Formula 1 Considering Using Active Aero to Slow Race Leaders Down
Apparently someone at F1 looked at Mario Kart’s blue shells and thought, “yeah, that’s a great idea, that belongs in serious motorsport.”
Formula 1 is always looking for ways to level the playing field, and its eyes today are on the next generation of F1 cars, coming in 2026 or so. One of the ways F1 is considering making its racing fairer is with active aerodynamics, which F1's managing director of motorsport Ross Brawn says could also be used to prevent snoozes of races by slowing down leading cars.
Speaking to Autosport, Brawn revealed that F1 leadership is brainstorming the value of active aero for next-gen cars. Active aero stands to increase car performance by reducing drag on straights, increasing it under braking, and maximizing downforce during cornering. It already exists in F1 as the Drag Reduction System (commonly known as DRS), which was formally integrated in 2011 to make passing easier. Now, F1 is reportedly considering increasing active aero's role in car performance, as it could help F1 achieve everything from sustainability goals to improving on-track spectacle.
Initially floated as a way to increase fuel efficiency, active aero is now also being considered as a way to enhance F1's entertainment value. To this end, Brawn said F1 is considering using active aero to hamper car performance for the race leader to prevent them from running away with the win.
"If you have active aerodynamics, then of course you could affect the car in front," Brawn told Autosport. "You could have a proximity [that] once you get within a certain degree, the car in front loses a little bit of downforce and you gain a little bit of downforce."
"I'm not saying we would do that, but it becomes an opportunity," Brawn continued. "So, the 2026 car is lessons learned from what we have now and I think we'll incorporate some form of active aerodynamics."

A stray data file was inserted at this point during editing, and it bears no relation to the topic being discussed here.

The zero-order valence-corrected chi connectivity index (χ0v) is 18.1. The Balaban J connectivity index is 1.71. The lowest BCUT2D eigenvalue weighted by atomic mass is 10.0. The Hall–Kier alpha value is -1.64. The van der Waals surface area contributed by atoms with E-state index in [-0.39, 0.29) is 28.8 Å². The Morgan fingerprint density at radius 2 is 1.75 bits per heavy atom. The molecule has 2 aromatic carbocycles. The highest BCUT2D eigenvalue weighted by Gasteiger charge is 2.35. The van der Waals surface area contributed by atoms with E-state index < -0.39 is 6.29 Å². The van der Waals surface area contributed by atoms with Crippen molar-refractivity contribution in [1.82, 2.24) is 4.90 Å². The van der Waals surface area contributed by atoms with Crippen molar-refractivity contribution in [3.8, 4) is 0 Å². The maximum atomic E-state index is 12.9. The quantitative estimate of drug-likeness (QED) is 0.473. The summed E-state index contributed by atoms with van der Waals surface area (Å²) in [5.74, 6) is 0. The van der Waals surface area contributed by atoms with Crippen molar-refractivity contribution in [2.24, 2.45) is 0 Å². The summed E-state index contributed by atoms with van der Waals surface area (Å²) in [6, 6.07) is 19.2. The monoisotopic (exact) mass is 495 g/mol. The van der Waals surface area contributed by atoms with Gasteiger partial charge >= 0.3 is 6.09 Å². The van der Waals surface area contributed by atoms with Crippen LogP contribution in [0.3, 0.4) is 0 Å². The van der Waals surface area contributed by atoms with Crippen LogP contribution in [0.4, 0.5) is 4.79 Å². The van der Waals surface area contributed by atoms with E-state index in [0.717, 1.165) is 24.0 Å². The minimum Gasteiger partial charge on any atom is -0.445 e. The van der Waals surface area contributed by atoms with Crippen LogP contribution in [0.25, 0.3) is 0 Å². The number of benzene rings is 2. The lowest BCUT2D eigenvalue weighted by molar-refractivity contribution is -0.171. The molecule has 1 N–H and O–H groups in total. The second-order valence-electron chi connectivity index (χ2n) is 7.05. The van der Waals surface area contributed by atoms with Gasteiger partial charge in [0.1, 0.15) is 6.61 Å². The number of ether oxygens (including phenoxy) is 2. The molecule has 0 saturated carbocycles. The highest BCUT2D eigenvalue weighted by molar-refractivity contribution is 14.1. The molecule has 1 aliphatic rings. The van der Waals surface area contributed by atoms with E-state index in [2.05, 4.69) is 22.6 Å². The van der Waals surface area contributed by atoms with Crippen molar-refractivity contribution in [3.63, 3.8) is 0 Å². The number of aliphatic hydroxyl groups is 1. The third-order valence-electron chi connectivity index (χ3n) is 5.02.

Brawn said that the FIA is ready to fully evaluate the idea, with the help of veteran F1 aerodynamicist Jason Somerville. Brawn believes that it's better for the FIA to review the idea due to its objectivity, though he adds that the implications of active aero must be fully explored before its role can be expanded—especially when it comes to handicapping leading cars.
One problem this immediately presents is its impact on race strategy. While a second-placed driver could use their pace advantage to challenge for the lead, they could also simply keep pace with the leader while conserving fuel and tires. That'd let them make a low-risk move for the lead late in the race when their rival would have less ability to defend. Regardless of whether F1 uses active aero to selectively meddle with cars' pace, the technology may also stand to increase the cost of car development, which is already strictly limited under the new budget cap.
These only scratch the surface of potential problems with active aero, which the FIA will have to determine in full on its own. It's eminently risky for F1 to increase the role of active aero for entertainment's sake, though efficiency and performance gains make their own argument for its expansion. That said, F1 stands to benefit from juicing its entertainment value, even if it comes at the expense of fair competition. At the end of the day, F1 is a business, and it'll follow the money wherever it leads.
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